Associate Professor of Communication Phillip Powell is one of the few African American male professors to receive tenure at Valparaiso University. While Powell doesn’t have the exact number, he believes he is the ninth or tenth professor of his demographic with tenure at Valparaiso University. He came to his conclusion after observation, talking with colleagues and learning more about the history of the university.

Powell began his time as a Crusader in August of 1994. He was contacted by Valparaiso University to apply because the university was looking to expand its diversity on campus. Previously Powell was a facilitator to the television studio at Chicago State University.

When Powell started at Valpo, he was in for a life-changing experience. He went from working at a predominantly African American university to one where he was among the minority.

“It was very interesting to step away from a situation where you were in the majority and come to a situation now where you’re the minority and try to get engaged with that type of community,” Powell said.

Powell was fortunate enough to find himself at a university with welcoming students, faculty and staff. However, the welcoming environment didn’t make the racial issues any less noticeable.

“When you’re a minority at an institution, you know that you can count the number of minorities on your hand. [For example], when you go to the mass gatherings the institution holds… [you look] around the room, and you see maybe just one [or two people] that look like you… It was shocking to be in that environment and I had to adjust that,” Powell said.

Early on in his Valpo career, Powell connected with the then chair of the social work department Lou-Jeanne Walden. Walden served as a mentor to Powell and helped guide him through his years as a professor in the minority.

“She was the one that really walked me through my entire process while she was there at [Valpo], including for me applying for tenure,” Powell said. “She was very instrumental in my development as a faculty member.”

Powell is in Walden’s shoes and he’s hoping to make a similar impact on someone else.

“Now I’m sitting in that seat and I’m looking back saying to myself, ‘How can I mentor [newer] faculty members and try to do to them the same thing professor Walden did to me?’ It’s a challenge but it’s my honor to be in this place and do that,” Powell said.

During his time at Valpo, Powell has been involved with the Black Student Organization (BSO). He was one of the advisors up until 2015 and has fond memories his time with the group.

“That was one positive experience -- being engaged with the Black Student Organization as an advisor,” Powell said. “I felt that [the students] connected with [the other advisors and me] on several levels.”

Powell enjoyed working with BSO to prepare for Martin Luther King Jr. (MLK) Day. Each year there would be a new theme for the celebration and activities corresponding to the theme. Black History Month is another one of Powell’s favorite times of the year, as he helped establish new ways for African American students to speak their minds.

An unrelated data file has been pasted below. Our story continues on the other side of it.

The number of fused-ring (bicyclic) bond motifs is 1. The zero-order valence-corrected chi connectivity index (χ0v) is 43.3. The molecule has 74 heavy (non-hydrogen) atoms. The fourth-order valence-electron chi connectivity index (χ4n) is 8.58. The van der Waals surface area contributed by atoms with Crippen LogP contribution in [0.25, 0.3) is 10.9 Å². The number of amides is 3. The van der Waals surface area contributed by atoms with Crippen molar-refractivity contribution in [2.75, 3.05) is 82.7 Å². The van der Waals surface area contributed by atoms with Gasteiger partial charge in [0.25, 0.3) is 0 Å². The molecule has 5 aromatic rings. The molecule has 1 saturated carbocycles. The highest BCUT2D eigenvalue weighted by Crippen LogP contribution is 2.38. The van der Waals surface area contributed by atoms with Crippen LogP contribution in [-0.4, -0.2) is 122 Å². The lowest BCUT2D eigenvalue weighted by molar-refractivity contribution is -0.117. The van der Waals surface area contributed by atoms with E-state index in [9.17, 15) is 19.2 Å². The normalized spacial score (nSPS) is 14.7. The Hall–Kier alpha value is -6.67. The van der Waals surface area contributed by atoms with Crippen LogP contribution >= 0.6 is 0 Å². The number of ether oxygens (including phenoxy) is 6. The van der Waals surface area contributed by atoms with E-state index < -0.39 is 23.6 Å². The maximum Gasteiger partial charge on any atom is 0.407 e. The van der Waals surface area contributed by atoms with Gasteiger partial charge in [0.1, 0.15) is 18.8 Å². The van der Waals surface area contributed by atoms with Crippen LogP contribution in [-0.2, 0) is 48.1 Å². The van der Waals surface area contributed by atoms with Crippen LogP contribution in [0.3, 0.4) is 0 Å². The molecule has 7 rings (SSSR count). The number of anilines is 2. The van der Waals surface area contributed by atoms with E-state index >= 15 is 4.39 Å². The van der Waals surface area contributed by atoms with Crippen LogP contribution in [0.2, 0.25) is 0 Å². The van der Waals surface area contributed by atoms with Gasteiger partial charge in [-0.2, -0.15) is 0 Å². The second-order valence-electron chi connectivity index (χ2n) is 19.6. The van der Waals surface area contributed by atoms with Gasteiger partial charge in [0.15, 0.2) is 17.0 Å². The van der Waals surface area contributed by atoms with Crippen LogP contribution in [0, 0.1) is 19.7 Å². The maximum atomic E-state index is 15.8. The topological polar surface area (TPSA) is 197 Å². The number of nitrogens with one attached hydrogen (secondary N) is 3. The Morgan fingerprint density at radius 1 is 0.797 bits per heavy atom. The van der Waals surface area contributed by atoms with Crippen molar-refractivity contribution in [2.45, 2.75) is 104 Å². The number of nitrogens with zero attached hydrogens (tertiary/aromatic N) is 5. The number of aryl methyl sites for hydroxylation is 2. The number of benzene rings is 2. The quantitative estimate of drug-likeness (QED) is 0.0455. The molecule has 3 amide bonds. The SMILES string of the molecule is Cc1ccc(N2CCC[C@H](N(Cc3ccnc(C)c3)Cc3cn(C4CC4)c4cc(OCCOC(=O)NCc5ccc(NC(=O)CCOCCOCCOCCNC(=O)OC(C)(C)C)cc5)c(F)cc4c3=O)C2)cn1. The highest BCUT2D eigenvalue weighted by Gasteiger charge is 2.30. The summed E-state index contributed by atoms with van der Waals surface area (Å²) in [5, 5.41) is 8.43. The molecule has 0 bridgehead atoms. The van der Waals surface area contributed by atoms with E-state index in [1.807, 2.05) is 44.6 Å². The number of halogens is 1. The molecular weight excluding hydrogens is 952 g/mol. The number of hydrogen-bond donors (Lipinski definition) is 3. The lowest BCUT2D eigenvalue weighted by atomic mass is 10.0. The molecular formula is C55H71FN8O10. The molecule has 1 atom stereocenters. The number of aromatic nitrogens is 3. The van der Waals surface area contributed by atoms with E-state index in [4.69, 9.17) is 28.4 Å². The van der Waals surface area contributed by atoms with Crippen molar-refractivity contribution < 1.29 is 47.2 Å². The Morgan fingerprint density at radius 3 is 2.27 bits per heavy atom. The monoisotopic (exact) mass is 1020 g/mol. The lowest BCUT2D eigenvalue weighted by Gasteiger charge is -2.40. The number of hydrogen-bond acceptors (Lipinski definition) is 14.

“We had these series of open forums. One of them was called Black Man Speak… And the reason we started with Black Men Speak is because we wanted an open forum with the students. We had a panel of black men who were students and we wanted to discuss what their experiences were at [Valpo],” Powell said.

Black Man Speak was such a big hit that it inspired African American females to do the same, creating their own forum called Black Women Speak. Later on the two merged to become African American Speak.

Powell is a 39-year member of the African American fraternity Kappa Alpha Psi. Valpo recently added a chapter of the fraternity last spring. While Powell is proud to be a member and that Valpo added a chapter, he was upset he wasn’t aware of the addition until later on. He was also upset the new members weren’t aware there was a staff member with a rich connection to the fraternity.

“If people would understand the history and what it feels like to be in a black fraternity or sorority you wouldn’t do that,” Powell said. “You would make sure that any members coming in or if a member was to transfer and come to your campus you would make sure that person knows who you are.”

Powell stressed that he’s very pleased that these young men were initiated into Kappa Alpha Psi and has begun to make a connection with the new members.

Powell is hopeful for what the future holds for professors in the minority at Valpo. He hopes to see the numbers grow in terms of these professors so students in the minority will have more people to connect with during their time on campus. Powell also hopes people will continue to speak out about their experiences in order for their story to be told.

“If I can’t talk to anyone about the history I know of in terms of minorities on [Valpo’s] campus since I’ve [started], then that history will be lost,” Powell said.

(0) comments

Welcome to the discussion.

Keep it Clean. Please avoid obscene, vulgar, lewd, racist or sexually-oriented language.
Don't Threaten. Threats of harming another person will not be tolerated.
Be Truthful. Don't knowingly lie about anyone or anything.
Be Nice. No racism, sexism or any sort of -ism that is degrading to another person.
Be Proactive. Use the 'Report' link on each comment to let us know of abusive posts.
Share with Us. We'd love to hear eyewitness accounts, the history behind an article.